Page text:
“Good!” cried Bart. “You get ’em, and we’ll get the ropes in shape.”
When Fenn returned with the pulleys he found that his chums had taken several turns of one of the ropes about a tree, that was to stand the strain of hauling the auto back on firm ground. The pulleys were arranged so as to give more power to the hauling force, and then, the cables having been cautiously fastened to the back of the auto, Bart gave the word, and half a score of boys assisted the chums in heaving on the rope.
There was a long pull, a strong pull, and a pull altogether, but the auto never budged.
“Once more!” cried Bart.
“Hold on!” a voice urged, and the boys, and others in the crowd saw a telephone lineman approaching.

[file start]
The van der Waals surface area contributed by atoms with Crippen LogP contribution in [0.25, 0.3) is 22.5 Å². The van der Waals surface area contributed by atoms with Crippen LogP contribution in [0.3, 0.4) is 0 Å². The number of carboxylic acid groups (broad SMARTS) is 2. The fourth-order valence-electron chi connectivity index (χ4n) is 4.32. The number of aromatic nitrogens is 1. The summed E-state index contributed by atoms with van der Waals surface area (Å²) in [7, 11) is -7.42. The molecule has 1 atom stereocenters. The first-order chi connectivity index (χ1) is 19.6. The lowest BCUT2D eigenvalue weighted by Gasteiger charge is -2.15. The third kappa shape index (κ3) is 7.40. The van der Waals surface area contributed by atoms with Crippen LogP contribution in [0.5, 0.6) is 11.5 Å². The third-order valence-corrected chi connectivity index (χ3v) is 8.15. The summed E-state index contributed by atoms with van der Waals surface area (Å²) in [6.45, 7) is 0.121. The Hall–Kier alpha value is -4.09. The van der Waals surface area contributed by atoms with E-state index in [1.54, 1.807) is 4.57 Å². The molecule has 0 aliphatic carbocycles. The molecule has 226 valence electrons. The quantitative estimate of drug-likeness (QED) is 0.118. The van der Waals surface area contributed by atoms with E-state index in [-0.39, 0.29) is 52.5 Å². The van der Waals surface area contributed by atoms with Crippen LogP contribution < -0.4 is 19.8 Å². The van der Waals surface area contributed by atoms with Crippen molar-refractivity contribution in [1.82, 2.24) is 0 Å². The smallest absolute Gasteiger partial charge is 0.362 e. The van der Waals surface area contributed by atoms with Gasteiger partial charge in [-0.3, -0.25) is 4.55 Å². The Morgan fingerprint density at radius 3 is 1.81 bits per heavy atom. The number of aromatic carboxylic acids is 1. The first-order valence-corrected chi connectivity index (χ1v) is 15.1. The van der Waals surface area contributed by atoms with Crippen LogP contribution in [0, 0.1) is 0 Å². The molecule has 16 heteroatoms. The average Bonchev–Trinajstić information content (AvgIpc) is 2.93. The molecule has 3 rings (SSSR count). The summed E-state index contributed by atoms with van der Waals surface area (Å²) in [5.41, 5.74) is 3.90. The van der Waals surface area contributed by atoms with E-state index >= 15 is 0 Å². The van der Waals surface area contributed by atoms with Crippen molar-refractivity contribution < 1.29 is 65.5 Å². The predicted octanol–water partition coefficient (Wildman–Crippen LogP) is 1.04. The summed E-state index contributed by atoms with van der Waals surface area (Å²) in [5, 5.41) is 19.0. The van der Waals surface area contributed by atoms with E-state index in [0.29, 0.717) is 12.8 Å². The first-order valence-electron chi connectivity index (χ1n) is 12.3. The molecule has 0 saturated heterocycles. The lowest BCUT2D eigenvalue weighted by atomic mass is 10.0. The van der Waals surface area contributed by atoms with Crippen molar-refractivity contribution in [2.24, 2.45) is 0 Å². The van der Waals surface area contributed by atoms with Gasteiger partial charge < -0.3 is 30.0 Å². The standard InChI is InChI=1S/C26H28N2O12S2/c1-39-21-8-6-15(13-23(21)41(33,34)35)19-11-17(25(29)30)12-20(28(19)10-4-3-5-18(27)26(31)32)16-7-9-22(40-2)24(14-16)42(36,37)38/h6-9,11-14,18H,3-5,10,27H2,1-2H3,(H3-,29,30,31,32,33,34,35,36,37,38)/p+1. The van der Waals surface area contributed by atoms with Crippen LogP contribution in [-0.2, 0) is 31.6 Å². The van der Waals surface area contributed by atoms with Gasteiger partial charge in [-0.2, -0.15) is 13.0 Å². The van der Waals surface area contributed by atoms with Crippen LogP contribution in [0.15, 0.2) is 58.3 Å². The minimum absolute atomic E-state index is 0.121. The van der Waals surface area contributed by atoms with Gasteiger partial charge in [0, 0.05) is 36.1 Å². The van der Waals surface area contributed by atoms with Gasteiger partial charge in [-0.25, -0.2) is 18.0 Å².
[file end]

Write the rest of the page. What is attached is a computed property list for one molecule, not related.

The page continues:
“That wire holds the wheels!” he explained, pointing to where the wire from the fence was entangled in the spokes. “You fellows hold on the rope and I’ll cut it for you!”
Drawing out a big pair of cutters he crawled under the rear of the auto, and, lying on his back, proceeded to sever the wire strands.
“Keep the rope taut!” urged Bart. “When the wire is cut there’ll be a heavy strain.”
The boys, and several men who had taken hold of the hempen cable, braced themselves. There was a snap, as the cutters went through the wire.
“Look out!” cried the lineman.
There was a creaking of the ropes. A sudden strain came on them, so powerful, that those holding the strands felt the hemp slipping through their fingers.
“She’s going over the cliff!” cried Bart. “Hold her, boys! Hold her!”
PLANNING A CRUISE
Farther and farther over the cliff slid the heavy auto. The boys and men, holding the rope, were pulled slowly along, as is a losing team in a tug-of-war.